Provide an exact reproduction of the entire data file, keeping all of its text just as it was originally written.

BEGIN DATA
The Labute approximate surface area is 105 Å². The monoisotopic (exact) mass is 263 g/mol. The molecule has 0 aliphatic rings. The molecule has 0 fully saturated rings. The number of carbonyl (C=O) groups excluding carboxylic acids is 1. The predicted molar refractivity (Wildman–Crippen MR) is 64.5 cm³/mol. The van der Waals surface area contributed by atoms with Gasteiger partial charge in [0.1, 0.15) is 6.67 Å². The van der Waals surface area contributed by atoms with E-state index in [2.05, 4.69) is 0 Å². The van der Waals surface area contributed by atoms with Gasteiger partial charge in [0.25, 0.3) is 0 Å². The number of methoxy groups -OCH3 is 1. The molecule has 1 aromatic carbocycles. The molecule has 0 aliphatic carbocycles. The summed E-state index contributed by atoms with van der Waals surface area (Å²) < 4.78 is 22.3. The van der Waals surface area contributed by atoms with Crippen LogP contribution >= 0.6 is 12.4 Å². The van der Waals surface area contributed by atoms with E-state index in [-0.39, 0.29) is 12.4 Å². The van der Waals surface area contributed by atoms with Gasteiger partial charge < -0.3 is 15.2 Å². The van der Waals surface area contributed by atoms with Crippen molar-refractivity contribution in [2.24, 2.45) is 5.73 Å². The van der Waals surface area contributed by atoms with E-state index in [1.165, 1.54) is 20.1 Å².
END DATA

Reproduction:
The Labute approximate surface area is 105 Å². The monoisotopic (exact) mass is 263 g/mol. The molecule has 0 aliphatic rings. The molecule has 0 fully saturated rings. The number of carbonyl (C=O) groups excluding carboxylic acids is 1. The predicted molar refractivity (Wildman–Crippen MR) is 64.5 cm³/mol. The van der Waals surface area contributed by atoms with Gasteiger partial charge in [0.1, 0.15) is 6.67 Å². The van der Waals surface area contributed by atoms with E-state index in [2.05, 4.69) is 0 Å². The van der Waals surface area contributed by atoms with Gasteiger partial charge in [0.25, 0.3) is 0 Å². The number of methoxy groups -OCH3 is 1. The molecule has 1 aromatic carbocycles. The molecule has 0 aliphatic carbocycles. The summed E-state index contributed by atoms with van der Waals surface area (Å²) < 4.78 is 22.3. The van der Waals surface area contributed by atoms with Crippen LogP contribution >= 0.6 is 12.4 Å². The van der Waals surface area contributed by atoms with E-state index in [-0.39, 0.29) is 12.4 Å². The van der Waals surface area contributed by atoms with Gasteiger partial charge < -0.3 is 15.2 Å². The van der Waals surface area contributed by atoms with Crippen molar-refractivity contribution in [2.24, 2.45) is 5.73 Å². The van der Waals surface area contributed by atoms with E-state index in [1.165, 1.54) is 20.1 Å².